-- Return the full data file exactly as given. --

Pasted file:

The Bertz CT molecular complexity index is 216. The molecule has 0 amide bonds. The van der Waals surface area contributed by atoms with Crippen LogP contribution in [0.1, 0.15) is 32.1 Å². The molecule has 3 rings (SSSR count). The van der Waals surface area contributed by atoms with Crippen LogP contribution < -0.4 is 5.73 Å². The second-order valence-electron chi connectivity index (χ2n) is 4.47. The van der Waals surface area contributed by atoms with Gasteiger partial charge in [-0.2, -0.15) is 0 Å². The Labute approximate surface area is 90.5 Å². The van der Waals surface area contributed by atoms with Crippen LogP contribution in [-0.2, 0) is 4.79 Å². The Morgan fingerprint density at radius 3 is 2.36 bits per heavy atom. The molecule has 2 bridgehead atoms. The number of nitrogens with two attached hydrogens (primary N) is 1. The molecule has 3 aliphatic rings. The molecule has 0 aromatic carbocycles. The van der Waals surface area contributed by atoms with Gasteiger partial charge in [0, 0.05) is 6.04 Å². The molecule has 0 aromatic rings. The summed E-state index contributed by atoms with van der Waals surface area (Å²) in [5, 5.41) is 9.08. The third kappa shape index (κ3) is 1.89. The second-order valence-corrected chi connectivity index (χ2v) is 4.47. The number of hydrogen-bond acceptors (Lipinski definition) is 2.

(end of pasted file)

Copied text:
The Bertz CT molecular complexity index is 216. The molecule has 0 amide bonds. The van der Waals surface area contributed by atoms with Crippen LogP contribution in [0.1, 0.15) is 32.1 Å². The molecule has 3 rings (SSSR count). The van der Waals surface area contributed by atoms with Crippen LogP contribution < -0.4 is 5.73 Å². The second-order valence-electron chi connectivity index (χ2n) is 4.47. The van der Waals surface area contributed by atoms with Gasteiger partial charge in [-0.2, -0.15) is 0 Å². The Labute approximate surface area is 90.5 Å². The van der Waals surface area contributed by atoms with Crippen LogP contribution in [-0.2, 0) is 4.79 Å². The Morgan fingerprint density at radius 3 is 2.36 bits per heavy atom. The molecule has 2 bridgehead atoms. The number of nitrogens with two attached hydrogens (primary N) is 1. The molecule has 3 aliphatic rings. The molecule has 0 aromatic carbocycles. The van der Waals surface area contributed by atoms with Gasteiger partial charge in [0, 0.05) is 6.04 Å². The molecule has 0 aromatic rings. The summed E-state index contributed by atoms with van der Waals surface area (Å²) in [5, 5.41) is 9.08. The third kappa shape index (κ3) is 1.89. The second-order valence-corrected chi connectivity index (χ2v) is 4.47. The number of hydrogen-bond acceptors (Lipinski definition) is 2.